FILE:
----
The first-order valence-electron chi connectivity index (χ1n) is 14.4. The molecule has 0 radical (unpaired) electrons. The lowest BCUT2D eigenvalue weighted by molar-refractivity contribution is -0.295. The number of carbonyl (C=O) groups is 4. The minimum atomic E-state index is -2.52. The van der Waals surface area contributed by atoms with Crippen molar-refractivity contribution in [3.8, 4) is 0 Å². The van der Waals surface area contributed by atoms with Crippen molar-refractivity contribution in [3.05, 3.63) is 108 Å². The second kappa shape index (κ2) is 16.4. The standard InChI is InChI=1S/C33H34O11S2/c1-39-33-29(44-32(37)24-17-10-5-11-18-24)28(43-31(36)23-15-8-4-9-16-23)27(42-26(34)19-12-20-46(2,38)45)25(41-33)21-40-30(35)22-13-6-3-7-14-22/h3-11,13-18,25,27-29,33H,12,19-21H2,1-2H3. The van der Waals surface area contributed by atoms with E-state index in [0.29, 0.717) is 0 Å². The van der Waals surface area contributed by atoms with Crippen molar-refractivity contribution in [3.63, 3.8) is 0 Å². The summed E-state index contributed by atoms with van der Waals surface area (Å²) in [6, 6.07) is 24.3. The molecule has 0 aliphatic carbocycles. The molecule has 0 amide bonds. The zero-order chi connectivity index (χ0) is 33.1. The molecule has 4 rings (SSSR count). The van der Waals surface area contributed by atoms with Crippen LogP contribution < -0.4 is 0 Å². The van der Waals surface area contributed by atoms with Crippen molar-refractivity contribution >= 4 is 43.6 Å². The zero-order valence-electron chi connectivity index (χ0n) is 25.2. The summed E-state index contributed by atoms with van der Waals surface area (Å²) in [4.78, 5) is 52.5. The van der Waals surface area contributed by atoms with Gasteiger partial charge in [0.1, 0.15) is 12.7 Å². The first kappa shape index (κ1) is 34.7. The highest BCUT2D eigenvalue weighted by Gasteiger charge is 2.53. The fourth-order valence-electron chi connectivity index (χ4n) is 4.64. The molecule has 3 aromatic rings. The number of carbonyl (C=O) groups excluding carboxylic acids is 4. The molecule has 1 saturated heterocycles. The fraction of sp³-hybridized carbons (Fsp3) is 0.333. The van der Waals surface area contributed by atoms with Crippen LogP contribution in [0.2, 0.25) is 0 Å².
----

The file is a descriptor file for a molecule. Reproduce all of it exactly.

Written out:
The first-order valence-electron chi connectivity index (χ1n) is 14.4. The molecule has 0 radical (unpaired) electrons. The lowest BCUT2D eigenvalue weighted by molar-refractivity contribution is -0.295. The number of carbonyl (C=O) groups is 4. The minimum atomic E-state index is -2.52. The van der Waals surface area contributed by atoms with Crippen molar-refractivity contribution in [3.8, 4) is 0 Å². The van der Waals surface area contributed by atoms with Crippen molar-refractivity contribution in [3.05, 3.63) is 108 Å². The second kappa shape index (κ2) is 16.4. The standard InChI is InChI=1S/C33H34O11S2/c1-39-33-29(44-32(37)24-17-10-5-11-18-24)28(43-31(36)23-15-8-4-9-16-23)27(42-26(34)19-12-20-46(2,38)45)25(41-33)21-40-30(35)22-13-6-3-7-14-22/h3-11,13-18,25,27-29,33H,12,19-21H2,1-2H3. The van der Waals surface area contributed by atoms with E-state index in [0.29, 0.717) is 0 Å². The van der Waals surface area contributed by atoms with Crippen molar-refractivity contribution in [3.63, 3.8) is 0 Å². The summed E-state index contributed by atoms with van der Waals surface area (Å²) in [6, 6.07) is 24.3. The molecule has 0 aliphatic carbocycles. The molecule has 0 amide bonds. The zero-order chi connectivity index (χ0) is 33.1. The molecule has 4 rings (SSSR count). The van der Waals surface area contributed by atoms with Crippen LogP contribution < -0.4 is 0 Å². The van der Waals surface area contributed by atoms with Crippen molar-refractivity contribution >= 4 is 43.6 Å². The zero-order valence-electron chi connectivity index (χ0n) is 25.2. The summed E-state index contributed by atoms with van der Waals surface area (Å²) in [4.78, 5) is 52.5. The van der Waals surface area contributed by atoms with Gasteiger partial charge in [0.1, 0.15) is 12.7 Å². The first kappa shape index (κ1) is 34.7. The highest BCUT2D eigenvalue weighted by Gasteiger charge is 2.53. The fourth-order valence-electron chi connectivity index (χ4n) is 4.64. The molecule has 3 aromatic rings. The number of carbonyl (C=O) groups excluding carboxylic acids is 4. The molecule has 1 saturated heterocycles. The fraction of sp³-hybridized carbons (Fsp3) is 0.333. The van der Waals surface area contributed by atoms with Crippen LogP contribution in [0.2, 0.25) is 0 Å².